There’s zero value in it if anonymous people are providing “helpful comments” and if they are not anonymous, then they can and will be sued ( together with the site/app owner).

There is no incentive for average “reviewer” to provide a good rating for another person and nanny state laws make telling the truth illegal, so I bet this app won’t succeed. Personally I have 0 interest in it.

The only decentralized ratings that I care about are reviews from people who traded (and there is a proof, for example blockchain transaction) with another and share info about their transaction. If there are enough transaction that are real and many reviews are good, the owner of the address may indeed have good reputation. Such systems can work well because they are not free. Most of the rest is useless.

The only rating system that I would put my trust in would be one that measured cold, hard facts. Anything else is just opinion.

That being said, opinions do matter. When I look at something on Amazon, I always check out the customer review section. Why, because it really is useful.

Now whether people are being truthful or not is impossible to tell. Motivations are not easy to find out, and spamming is certainly inevitable.

One metric that I use is critical mass. How many reviews of a product/service would I require in order to satisfactorily conclude that the product/service’s value is more or less accurately reflected in the reviews.

With the concept of rating people, all these considerations are amplified as there are too many factors in play to accurately represent one individual entity.

I do not believe that this will succeed, nor any such service.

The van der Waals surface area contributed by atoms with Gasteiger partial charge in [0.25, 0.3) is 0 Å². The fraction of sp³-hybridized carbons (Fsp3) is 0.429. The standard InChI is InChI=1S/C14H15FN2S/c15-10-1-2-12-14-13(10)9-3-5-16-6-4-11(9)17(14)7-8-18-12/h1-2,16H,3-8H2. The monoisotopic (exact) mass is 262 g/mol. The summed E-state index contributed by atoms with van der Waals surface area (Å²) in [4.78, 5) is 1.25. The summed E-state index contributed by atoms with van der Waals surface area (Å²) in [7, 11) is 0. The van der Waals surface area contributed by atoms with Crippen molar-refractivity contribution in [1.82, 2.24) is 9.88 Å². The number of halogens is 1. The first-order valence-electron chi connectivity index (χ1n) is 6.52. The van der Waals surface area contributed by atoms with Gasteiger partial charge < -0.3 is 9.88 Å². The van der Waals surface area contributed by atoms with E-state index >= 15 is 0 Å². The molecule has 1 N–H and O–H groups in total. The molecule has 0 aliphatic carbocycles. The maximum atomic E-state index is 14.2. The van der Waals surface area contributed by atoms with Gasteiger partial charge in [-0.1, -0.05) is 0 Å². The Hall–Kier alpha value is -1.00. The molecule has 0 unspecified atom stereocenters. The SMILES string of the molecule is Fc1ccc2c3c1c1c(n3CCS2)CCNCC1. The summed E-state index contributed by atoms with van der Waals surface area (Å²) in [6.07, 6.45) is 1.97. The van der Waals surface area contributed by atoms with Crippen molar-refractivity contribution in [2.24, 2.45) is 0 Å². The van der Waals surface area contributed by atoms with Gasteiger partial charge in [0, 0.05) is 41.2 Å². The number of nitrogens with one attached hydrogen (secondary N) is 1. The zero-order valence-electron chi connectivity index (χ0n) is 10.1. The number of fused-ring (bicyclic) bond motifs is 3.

There’s been a growing number of fake reviews on Amazon starting this year. Few months back (July) I simply couldn’t decide what to buy because even the crappiest non-brand name products in the category I was interested in had 4+ stars. It was completely meaningless. And I’m not talking about 3 reviews (two company owners and their friend reviewing the company’s product) - I’m talking about 20 or 50 reviews for a no-name USB cable type of stuff.

But it’s much easier for Amazon to run a reviews site because they know who the reviewers are (and those who bought the stuff from Amazon are marked as certified purchasers, which helps). But even their system is being gamed, so one can only imagine how difficult it is to design a system that works with anonymous users.

Some good reputation apps will be built on (or checkpointed to) the bitcoin blockchain and bitcoin addresses - because they prove address ownership and have reviewable transaction history - are probably going to be used for non-anonymous proof of reputation. But there may be external systems that just save checkpoints to the bitcoin and those could be more suitable for both anonymous and ID-eable reputations, depending on goal.

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I remember @dirvine, in his interview on the Keiser Report, being asked a question about doing away with blockchains, or what would be the role of blockchains…something like that. A reputation system might be one of them. I’ll have to mull it over.